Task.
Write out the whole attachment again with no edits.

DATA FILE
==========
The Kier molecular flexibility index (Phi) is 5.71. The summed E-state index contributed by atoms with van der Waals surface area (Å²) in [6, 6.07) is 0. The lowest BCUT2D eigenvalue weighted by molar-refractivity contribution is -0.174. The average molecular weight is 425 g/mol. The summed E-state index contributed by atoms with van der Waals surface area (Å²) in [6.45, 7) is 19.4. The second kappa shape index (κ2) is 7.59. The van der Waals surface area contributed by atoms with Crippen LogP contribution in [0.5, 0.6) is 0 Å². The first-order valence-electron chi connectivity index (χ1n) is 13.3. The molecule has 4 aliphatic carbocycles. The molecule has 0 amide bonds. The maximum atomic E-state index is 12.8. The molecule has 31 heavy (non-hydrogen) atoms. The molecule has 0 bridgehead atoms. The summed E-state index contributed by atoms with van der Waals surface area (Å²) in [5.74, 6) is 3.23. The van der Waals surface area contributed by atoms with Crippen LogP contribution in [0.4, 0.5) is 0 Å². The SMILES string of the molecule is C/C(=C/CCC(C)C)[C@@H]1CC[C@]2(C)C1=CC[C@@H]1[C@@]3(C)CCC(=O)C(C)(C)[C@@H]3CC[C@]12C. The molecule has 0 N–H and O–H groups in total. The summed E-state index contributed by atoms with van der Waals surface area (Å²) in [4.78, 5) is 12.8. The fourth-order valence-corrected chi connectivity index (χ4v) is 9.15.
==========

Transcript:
The Kier molecular flexibility index (Phi) is 5.71. The summed E-state index contributed by atoms with van der Waals surface area (Å²) in [6, 6.07) is 0. The lowest BCUT2D eigenvalue weighted by molar-refractivity contribution is -0.174. The average molecular weight is 425 g/mol. The summed E-state index contributed by atoms with van der Waals surface area (Å²) in [6.45, 7) is 19.4. The second kappa shape index (κ2) is 7.59. The van der Waals surface area contributed by atoms with Crippen LogP contribution in [0.5, 0.6) is 0 Å². The first-order valence-electron chi connectivity index (χ1n) is 13.3. The molecule has 4 aliphatic carbocycles. The molecule has 0 amide bonds. The maximum atomic E-state index is 12.8. The molecule has 31 heavy (non-hydrogen) atoms. The molecule has 0 bridgehead atoms. The summed E-state index contributed by atoms with van der Waals surface area (Å²) in [5.74, 6) is 3.23. The van der Waals surface area contributed by atoms with Crippen LogP contribution in [0.4, 0.5) is 0 Å². The SMILES string of the molecule is C/C(=C/CCC(C)C)[C@@H]1CC[C@]2(C)C1=CC[C@@H]1[C@@]3(C)CCC(=O)C(C)(C)[C@@H]3CC[C@]12C. The molecule has 0 N–H and O–H groups in total. The summed E-state index contributed by atoms with van der Waals surface area (Å²) in [4.78, 5) is 12.8. The fourth-order valence-corrected chi connectivity index (χ4v) is 9.15.